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Interested in bringing the issues facing The Southern Baptist Convention to light.
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10 Responses to Problems With Proposed Article III to the Constitution of the SBC

  1. DP says:

    I would think that the current language of the doctrinal statements (BF&M) would have to be changed before they could use the “non-friendly” clause to terminate their association with the SBC. There does seem to be a significant (if not majority) voice that still wants to maintain both Calvinistic and non Calvinistic churches in the denomination. They have done it, pretty much since the beginning. I would predict that the hot issue will remain homosexuality (and not Calvinism) that threatens the unity of the SBC. The gay issue is providing a great shibboleth test for churches who profess to be Bible believing.

    • sbcissues says:

      Doug,

      I think you are right TODAY but I firmly believe the calvinist contingency will grow to the point that they will begin to exercise their voting block to begin to eliminate those who are in direct conflict with their theological position and plan. Basically, they are almost there now. This new language is not being proposed out of thin air.

    • Les Prouty says:

      Bob, it could go the other way too. I’ve seen many comments from certain NCs who want to severely limit what Cs can do in the denomination. Several want a sort of quota system and maybe if these NCs and those like them come to power, well goodbye Cs.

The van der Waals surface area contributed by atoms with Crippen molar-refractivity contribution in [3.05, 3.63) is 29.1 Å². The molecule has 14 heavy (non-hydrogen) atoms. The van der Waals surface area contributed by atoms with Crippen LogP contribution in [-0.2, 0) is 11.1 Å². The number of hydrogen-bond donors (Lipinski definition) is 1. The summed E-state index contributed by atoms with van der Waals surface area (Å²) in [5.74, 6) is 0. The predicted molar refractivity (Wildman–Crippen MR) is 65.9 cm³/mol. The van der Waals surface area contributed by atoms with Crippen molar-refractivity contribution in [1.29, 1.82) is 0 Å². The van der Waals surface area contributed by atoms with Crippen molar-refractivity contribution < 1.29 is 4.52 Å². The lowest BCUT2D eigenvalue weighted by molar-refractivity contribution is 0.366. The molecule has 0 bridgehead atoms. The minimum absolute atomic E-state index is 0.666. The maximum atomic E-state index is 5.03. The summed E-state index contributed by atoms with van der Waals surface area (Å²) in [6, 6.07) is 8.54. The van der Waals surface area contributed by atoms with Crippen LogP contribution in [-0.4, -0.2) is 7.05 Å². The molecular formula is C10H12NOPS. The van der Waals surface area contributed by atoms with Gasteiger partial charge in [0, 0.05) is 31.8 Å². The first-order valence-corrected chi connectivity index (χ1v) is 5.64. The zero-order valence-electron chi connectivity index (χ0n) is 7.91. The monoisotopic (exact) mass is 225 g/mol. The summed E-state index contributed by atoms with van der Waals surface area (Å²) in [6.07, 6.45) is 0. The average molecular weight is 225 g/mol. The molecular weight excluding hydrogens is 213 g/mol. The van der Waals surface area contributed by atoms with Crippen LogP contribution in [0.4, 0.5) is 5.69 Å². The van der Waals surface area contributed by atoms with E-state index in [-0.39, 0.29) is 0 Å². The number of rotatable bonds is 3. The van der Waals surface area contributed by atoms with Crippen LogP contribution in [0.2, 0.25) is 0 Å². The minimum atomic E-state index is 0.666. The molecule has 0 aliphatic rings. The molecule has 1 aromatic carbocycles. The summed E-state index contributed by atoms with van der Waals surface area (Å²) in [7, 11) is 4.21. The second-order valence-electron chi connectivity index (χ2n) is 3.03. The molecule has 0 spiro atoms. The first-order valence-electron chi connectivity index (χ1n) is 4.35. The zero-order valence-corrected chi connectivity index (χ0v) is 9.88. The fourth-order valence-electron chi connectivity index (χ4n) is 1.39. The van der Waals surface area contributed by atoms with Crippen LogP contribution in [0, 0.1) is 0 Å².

• sbcissues says:

        NC New calvinists or non-calvinists?

        Non calvinists were not concerned with calvinists until they took control of the entities… that has indeed created a serious problem for some… but it seems that the vast majority of non-cals either do not care or do not realize the extent of calvinist influence… and most do not want another fight….

        I think this is a move to slip this in to help control the damage in the days ahead… I have said this kind of move is coming… and why not at Baltimore where the voting block will be easily controllable.

        Not good at all as I see it.

      • Les Prouty says:

        NC=Non Calvnist. You may be right about your assessment. You’d know better than I.

      • It made more sense to me when I thought that NC mean New Calvinist. New Calvinists blocking out old Calvinists. Makes perfect sense. Because old Calvinists are somewhat tolerant of non-Calvinists and are therefore “uncle toms” to the NCs.

      • sbcissues says:

        Actually…. I almost agree with you on this one.

    • Les Prouty says:

      But in any case, I still can’t see any way the SBC can enforce any statement of faith.

  2. And the clause about not opposing at all the most recent statement of faith thing is something they want to slip in so they can boot the churches that don’t want the Calvinists around, since the most recent statement says basically that the SBC believes Calvinism is the truth but will tolerant Arminians anyway.

  3. Welcome to the NWO SBC.